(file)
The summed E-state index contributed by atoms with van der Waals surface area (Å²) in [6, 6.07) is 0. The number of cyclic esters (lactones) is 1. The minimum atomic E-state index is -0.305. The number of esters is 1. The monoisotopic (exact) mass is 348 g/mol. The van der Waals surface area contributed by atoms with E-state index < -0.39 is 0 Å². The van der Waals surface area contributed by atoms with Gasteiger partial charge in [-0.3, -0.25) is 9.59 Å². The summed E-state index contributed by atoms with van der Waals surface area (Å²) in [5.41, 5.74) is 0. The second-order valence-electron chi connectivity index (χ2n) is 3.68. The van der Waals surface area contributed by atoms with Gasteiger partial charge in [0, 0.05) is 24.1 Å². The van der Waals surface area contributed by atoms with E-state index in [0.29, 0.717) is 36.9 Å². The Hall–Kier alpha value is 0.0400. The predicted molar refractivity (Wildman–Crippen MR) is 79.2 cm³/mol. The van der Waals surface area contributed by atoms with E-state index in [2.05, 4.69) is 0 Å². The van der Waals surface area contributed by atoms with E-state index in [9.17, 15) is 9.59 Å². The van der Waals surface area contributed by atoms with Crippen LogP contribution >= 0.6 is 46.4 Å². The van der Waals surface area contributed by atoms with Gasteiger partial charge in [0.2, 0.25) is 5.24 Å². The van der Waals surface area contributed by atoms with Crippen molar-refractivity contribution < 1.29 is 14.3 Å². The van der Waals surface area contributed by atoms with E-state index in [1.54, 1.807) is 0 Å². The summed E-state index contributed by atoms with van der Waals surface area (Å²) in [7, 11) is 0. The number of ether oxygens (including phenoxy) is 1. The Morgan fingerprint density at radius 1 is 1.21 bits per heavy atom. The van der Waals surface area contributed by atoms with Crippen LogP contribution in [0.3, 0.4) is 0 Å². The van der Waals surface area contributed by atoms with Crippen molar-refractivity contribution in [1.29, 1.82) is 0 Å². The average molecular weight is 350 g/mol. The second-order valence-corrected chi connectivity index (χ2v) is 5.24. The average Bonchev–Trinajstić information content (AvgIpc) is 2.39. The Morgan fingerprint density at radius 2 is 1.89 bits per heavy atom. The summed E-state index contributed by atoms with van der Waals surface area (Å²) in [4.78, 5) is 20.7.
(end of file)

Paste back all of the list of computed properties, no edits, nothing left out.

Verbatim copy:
The summed E-state index contributed by atoms with van der Waals surface area (Å²) in [6, 6.07) is 0. The number of cyclic esters (lactones) is 1. The minimum atomic E-state index is -0.305. The number of esters is 1. The monoisotopic (exact) mass is 348 g/mol. The van der Waals surface area contributed by atoms with E-state index < -0.39 is 0 Å². The van der Waals surface area contributed by atoms with Gasteiger partial charge in [-0.3, -0.25) is 9.59 Å². The summed E-state index contributed by atoms with van der Waals surface area (Å²) in [5.41, 5.74) is 0. The second-order valence-electron chi connectivity index (χ2n) is 3.68. The van der Waals surface area contributed by atoms with Gasteiger partial charge in [0, 0.05) is 24.1 Å². The van der Waals surface area contributed by atoms with E-state index in [0.29, 0.717) is 36.9 Å². The Hall–Kier alpha value is 0.0400. The predicted molar refractivity (Wildman–Crippen MR) is 79.2 cm³/mol. The van der Waals surface area contributed by atoms with E-state index in [2.05, 4.69) is 0 Å². The van der Waals surface area contributed by atoms with E-state index in [9.17, 15) is 9.59 Å². The van der Waals surface area contributed by atoms with Crippen LogP contribution >= 0.6 is 46.4 Å². The van der Waals surface area contributed by atoms with Gasteiger partial charge in [0.2, 0.25) is 5.24 Å². The van der Waals surface area contributed by atoms with Crippen molar-refractivity contribution < 1.29 is 14.3 Å². The van der Waals surface area contributed by atoms with E-state index in [1.54, 1.807) is 0 Å². The summed E-state index contributed by atoms with van der Waals surface area (Å²) in [7, 11) is 0. The number of ether oxygens (including phenoxy) is 1. The Morgan fingerprint density at radius 1 is 1.21 bits per heavy atom. The van der Waals surface area contributed by atoms with Crippen LogP contribution in [0.3, 0.4) is 0 Å². The van der Waals surface area contributed by atoms with Crippen molar-refractivity contribution in [1.29, 1.82) is 0 Å². The average molecular weight is 350 g/mol. The second-order valence-corrected chi connectivity index (χ2v) is 5.24. The average Bonchev–Trinajstić information content (AvgIpc) is 2.39. The Morgan fingerprint density at radius 2 is 1.89 bits per heavy atom. The summed E-state index contributed by atoms with van der Waals surface area (Å²) in [4.78, 5) is 20.7.